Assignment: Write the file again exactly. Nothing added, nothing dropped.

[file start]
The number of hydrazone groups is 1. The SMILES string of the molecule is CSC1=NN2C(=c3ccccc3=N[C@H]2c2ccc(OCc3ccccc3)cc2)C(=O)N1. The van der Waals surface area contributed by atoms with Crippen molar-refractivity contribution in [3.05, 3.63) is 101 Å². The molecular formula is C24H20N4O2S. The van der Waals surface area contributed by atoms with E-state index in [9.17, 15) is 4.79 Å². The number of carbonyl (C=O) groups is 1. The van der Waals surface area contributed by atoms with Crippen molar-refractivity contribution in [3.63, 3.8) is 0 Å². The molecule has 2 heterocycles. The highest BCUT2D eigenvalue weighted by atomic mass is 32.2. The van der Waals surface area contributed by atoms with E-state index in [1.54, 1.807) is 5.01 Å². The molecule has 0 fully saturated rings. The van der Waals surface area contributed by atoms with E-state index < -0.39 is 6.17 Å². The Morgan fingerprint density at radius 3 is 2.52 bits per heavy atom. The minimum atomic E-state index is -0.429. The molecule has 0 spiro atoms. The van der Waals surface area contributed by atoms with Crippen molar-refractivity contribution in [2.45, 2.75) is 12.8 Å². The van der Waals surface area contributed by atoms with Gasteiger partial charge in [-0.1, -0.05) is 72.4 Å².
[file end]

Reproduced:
The number of hydrazone groups is 1. The SMILES string of the molecule is CSC1=NN2C(=c3ccccc3=N[C@H]2c2ccc(OCc3ccccc3)cc2)C(=O)N1. The van der Waals surface area contributed by atoms with Crippen molar-refractivity contribution in [3.05, 3.63) is 101 Å². The molecular formula is C24H20N4O2S. The van der Waals surface area contributed by atoms with E-state index in [9.17, 15) is 4.79 Å². The number of carbonyl (C=O) groups is 1. The van der Waals surface area contributed by atoms with Crippen molar-refractivity contribution in [3.63, 3.8) is 0 Å². The molecule has 2 heterocycles. The highest BCUT2D eigenvalue weighted by atomic mass is 32.2. The van der Waals surface area contributed by atoms with E-state index in [1.54, 1.807) is 5.01 Å². The molecule has 0 fully saturated rings. The van der Waals surface area contributed by atoms with E-state index < -0.39 is 6.17 Å². The Morgan fingerprint density at radius 3 is 2.52 bits per heavy atom. The minimum atomic E-state index is -0.429. The molecule has 0 spiro atoms. The van der Waals surface area contributed by atoms with Crippen molar-refractivity contribution in [2.45, 2.75) is 12.8 Å². The van der Waals surface area contributed by atoms with Gasteiger partial charge in [-0.1, -0.05) is 72.4 Å².